Very important. This combination of technical parameters determines the actual sound pressure level you can attain without distortion and also tells us a lot about the dynamic capabilities of the system. As usual, the answers lie in physics rather than opinion.
For example, let’s say you have a low powered amplifier, say something up to around 30 Watts per channel. To achieve realistic dynamics and sound pressure levels, you’ll need sensitive speakers, over 90dB/Watt sensitivity, preferably a lot more, to be able to play loudly, with realistic dynamics. If that amplifier is matched up with speakers with relatively normal sensitivity, the result will be a system that sounds strained and lacking in dynamics at anything but very low levels. It can work, but only just, and in the right context, ie mellow music, small room, no desire for realistic sound pressures.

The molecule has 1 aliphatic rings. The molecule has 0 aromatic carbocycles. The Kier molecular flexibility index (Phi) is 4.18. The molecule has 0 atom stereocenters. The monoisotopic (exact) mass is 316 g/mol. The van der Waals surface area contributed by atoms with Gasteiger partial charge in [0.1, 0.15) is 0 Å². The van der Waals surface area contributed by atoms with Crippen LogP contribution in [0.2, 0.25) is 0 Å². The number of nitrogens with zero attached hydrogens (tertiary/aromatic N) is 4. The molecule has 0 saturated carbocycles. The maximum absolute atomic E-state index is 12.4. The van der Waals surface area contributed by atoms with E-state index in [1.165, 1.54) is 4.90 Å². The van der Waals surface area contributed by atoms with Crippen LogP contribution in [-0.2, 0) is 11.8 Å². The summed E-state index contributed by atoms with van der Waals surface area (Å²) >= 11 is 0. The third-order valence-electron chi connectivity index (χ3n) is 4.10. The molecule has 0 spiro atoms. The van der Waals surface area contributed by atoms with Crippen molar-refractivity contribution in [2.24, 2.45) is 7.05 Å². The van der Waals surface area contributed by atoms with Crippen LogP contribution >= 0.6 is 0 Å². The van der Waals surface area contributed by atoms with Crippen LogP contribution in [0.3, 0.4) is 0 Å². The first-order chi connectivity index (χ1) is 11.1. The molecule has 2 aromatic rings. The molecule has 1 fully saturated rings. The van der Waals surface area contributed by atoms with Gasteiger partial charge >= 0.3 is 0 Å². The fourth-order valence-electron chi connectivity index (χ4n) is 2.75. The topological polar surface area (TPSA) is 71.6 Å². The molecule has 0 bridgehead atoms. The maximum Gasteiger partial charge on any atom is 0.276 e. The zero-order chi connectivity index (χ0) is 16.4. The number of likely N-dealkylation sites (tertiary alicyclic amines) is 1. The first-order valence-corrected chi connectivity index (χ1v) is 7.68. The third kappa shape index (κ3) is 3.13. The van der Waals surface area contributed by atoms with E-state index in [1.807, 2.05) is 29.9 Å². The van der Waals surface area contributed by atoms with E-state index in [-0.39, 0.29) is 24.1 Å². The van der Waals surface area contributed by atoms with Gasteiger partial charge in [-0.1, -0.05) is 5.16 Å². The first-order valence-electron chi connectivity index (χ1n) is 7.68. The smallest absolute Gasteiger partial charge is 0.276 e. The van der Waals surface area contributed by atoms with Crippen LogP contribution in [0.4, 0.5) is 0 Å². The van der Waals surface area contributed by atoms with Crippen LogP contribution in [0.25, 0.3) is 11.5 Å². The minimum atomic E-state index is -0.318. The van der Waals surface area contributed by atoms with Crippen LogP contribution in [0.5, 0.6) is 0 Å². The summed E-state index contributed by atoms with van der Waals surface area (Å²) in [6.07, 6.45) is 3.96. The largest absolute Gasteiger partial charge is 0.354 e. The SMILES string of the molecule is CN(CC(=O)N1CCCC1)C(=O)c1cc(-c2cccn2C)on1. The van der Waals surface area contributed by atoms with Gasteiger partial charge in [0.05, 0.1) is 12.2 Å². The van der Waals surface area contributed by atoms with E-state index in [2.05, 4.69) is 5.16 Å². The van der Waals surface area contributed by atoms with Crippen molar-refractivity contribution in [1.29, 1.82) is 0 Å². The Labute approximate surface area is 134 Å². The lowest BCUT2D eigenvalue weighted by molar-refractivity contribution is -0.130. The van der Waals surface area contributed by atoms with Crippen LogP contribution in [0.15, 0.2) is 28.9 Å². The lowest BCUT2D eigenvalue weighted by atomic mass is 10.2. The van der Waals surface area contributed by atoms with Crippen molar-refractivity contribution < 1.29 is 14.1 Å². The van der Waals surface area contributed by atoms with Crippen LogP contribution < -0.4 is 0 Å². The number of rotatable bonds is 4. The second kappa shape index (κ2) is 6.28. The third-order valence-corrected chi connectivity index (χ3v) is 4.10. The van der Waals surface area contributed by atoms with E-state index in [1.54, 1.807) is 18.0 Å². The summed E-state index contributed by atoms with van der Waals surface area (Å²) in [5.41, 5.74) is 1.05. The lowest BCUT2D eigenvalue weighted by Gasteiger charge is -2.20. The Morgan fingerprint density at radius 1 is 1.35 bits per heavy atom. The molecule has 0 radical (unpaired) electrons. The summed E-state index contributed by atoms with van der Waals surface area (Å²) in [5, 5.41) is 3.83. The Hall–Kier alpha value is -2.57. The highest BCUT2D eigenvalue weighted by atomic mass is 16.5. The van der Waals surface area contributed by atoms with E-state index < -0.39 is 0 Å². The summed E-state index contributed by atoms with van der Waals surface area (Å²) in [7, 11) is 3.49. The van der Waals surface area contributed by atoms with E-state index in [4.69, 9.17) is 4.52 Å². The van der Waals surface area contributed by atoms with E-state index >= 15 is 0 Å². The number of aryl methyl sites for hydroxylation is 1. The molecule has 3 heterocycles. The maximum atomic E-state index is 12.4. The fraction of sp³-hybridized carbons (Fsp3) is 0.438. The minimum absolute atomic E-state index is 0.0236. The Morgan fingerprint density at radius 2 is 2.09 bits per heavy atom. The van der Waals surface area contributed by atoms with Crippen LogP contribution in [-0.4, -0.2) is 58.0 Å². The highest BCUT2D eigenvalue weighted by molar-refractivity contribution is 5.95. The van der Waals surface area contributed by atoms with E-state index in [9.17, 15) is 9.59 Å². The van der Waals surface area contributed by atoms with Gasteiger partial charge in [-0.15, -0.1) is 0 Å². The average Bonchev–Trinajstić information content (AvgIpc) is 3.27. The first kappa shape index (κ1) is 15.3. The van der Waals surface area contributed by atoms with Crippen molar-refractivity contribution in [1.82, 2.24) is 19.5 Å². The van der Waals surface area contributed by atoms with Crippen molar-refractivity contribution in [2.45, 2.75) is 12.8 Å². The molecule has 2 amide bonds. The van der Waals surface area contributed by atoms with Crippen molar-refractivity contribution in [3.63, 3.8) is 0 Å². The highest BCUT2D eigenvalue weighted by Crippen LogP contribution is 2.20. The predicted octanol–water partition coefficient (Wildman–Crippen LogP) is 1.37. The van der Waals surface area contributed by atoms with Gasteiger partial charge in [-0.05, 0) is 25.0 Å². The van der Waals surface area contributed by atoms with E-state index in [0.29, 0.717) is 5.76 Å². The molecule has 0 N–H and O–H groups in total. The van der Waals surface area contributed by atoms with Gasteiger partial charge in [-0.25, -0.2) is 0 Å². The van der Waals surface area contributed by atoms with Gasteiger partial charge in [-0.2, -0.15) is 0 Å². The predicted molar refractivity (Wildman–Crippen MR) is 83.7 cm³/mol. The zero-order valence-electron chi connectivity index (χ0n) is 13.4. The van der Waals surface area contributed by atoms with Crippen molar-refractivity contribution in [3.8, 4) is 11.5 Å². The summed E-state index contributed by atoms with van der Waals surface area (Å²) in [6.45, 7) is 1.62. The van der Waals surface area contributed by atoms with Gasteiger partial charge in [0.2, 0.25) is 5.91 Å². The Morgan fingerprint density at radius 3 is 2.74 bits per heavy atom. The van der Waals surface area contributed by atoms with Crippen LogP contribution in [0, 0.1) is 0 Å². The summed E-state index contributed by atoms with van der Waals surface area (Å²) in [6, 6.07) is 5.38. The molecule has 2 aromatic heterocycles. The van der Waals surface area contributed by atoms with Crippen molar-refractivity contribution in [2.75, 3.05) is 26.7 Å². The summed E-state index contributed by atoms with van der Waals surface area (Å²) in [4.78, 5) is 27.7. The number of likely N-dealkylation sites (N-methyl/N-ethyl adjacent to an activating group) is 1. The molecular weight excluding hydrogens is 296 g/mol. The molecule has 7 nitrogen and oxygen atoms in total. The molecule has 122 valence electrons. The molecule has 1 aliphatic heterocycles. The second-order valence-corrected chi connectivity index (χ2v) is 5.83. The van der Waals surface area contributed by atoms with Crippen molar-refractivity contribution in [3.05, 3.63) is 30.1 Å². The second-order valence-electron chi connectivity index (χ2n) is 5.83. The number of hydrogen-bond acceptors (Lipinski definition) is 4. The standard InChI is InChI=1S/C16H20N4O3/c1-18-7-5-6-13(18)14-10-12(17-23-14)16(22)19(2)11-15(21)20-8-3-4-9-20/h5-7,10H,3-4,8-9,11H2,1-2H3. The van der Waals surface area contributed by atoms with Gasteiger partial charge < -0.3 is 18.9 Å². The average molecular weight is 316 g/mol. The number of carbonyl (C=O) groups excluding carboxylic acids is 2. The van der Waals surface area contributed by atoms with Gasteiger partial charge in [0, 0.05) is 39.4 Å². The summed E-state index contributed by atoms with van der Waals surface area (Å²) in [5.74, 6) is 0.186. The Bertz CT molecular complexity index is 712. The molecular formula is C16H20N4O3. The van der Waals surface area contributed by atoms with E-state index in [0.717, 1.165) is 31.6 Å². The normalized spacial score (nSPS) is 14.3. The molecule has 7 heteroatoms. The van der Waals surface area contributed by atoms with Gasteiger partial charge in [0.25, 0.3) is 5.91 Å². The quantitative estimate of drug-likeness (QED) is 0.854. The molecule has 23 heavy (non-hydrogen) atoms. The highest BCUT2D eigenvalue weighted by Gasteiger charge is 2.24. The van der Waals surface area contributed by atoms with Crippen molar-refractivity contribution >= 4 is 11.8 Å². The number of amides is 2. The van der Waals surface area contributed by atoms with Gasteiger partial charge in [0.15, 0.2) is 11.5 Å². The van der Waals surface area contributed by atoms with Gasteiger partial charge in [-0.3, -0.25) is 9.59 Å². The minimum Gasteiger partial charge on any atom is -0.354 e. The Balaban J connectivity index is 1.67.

Conversely, let’s say you have a very powerful amplifier, something like 300 – 500 Watts per channel or more. This gives you a lot more room to move and means you can use speakers down to really relatively insensitive 83 to 85dB/Watt. This gives you more choice and allows crushingly high sound pressure of course with speakers of 88 – 90dB/Watt sensitivity or more. It also gives you great dynamic range and headroom.
Is one approach better than the other? Not really, they both have merit. I use a very high powered amplifier (500 Watts/channel) on the end of relatively normal sensitivity speakers. This allows for a good mix of everything, microdynamics, massive sounds pressures if needed etc. I’ve also heard amazing sounds from super low powered valve amplifiers like say 7 Watts/channel, and super sensitive horn speakers at around 100dB/Watt. What you don’t want is a low powered amp on the end of not very sensitive speakers. This is always bad!